Myths & Legends: Machu Picchu and Narnia

Myths & Legends is a peek at some of the background we’ve discovered to the themes used by the subcamps, departments, and patrols at PJ. Add your comments or send us your story! 

Machu Picchu

Machu Picchu is a 15th century Inca citadel in southern Peru on a 2,430-metre mountain ridge. The Incas built the estate around 1450 but abandoned it a century later. When it was used, about 750  people lived there permanently Most of the outlying buildings have been reconstructed in order to give tourists a better idea of how they originally appeared.

Machu Picchu was declared a Peruvian Historic Sanctuary in 1981 and a UNESCO World Heritage Site in 1983. In 2007, Machu Picchu was voted one of the New Seven Wonders of the World in a worldwide Internet poll.


The mythical world of Narnia was created by C. S. Lewis in the 1950s. It was a magical place of talking animals and Kings and Queens. It was a place that children from our world could visit for hours (or days or years) and then return home, finding nothing had changed. Over the course of 7 books, readers see the creation, development and eventual destruction of the mythical world.  Despite the dangers faced in every story, the series focuses on the wonder and adventures the children face.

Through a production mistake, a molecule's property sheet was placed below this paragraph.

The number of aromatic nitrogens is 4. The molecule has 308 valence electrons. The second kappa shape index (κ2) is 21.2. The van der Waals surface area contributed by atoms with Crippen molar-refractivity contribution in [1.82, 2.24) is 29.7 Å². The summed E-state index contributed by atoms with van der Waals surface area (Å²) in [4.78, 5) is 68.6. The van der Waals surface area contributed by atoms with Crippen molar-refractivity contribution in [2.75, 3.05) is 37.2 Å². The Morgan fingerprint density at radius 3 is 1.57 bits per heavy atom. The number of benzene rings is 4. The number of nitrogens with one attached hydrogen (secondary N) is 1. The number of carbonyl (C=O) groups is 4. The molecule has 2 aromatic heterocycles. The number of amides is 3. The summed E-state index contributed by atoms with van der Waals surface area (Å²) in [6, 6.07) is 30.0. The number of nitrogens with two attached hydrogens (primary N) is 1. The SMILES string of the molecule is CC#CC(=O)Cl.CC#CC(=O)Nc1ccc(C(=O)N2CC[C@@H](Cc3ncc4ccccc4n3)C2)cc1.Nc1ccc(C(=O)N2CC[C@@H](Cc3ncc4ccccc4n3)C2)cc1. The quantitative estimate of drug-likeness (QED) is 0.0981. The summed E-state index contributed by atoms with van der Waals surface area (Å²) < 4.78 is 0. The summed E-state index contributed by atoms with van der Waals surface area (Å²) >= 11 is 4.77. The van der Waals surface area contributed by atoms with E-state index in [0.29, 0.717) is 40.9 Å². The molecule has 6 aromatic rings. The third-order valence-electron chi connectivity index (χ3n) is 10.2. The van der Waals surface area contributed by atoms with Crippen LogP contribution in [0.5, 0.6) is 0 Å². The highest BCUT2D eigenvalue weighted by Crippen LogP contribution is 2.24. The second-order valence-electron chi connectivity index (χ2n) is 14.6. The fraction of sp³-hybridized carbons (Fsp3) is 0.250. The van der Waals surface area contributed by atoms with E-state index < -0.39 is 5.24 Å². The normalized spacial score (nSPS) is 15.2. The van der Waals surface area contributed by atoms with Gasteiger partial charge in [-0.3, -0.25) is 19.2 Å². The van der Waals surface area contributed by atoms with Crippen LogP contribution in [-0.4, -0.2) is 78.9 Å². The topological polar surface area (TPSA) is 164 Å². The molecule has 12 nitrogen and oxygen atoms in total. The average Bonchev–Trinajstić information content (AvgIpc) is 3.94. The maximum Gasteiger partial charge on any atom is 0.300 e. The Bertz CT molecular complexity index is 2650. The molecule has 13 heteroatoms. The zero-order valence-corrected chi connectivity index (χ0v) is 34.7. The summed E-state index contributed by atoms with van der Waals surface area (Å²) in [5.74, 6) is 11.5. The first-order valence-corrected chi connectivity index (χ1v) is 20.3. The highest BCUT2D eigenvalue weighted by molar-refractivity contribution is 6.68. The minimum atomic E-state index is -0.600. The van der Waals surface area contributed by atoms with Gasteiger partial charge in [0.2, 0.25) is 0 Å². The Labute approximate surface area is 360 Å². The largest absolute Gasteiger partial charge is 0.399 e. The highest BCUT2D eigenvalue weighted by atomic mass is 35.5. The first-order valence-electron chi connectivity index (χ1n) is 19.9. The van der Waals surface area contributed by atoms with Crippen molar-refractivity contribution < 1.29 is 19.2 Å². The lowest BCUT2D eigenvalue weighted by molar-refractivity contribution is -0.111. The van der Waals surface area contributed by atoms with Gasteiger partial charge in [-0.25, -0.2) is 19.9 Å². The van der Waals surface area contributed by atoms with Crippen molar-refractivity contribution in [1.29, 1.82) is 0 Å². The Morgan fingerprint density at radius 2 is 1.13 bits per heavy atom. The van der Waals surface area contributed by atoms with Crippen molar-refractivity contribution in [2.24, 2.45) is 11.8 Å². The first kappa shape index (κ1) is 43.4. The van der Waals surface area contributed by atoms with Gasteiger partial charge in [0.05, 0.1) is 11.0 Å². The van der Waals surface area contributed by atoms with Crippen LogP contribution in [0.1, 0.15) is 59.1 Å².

At PJ the Fun Zone (beside The Gathering Place) has been dubbed Narnia and hopes to install the same sense of wonder and fun in the youth as Narnia did to its readers and characters (without the dangerous enemies). The Chronicles of Narnia is one of the best-known children literature series in history, and hopefully the fun zone will be a popular destination for Scouts and OOS looking for a little fun in their free time.

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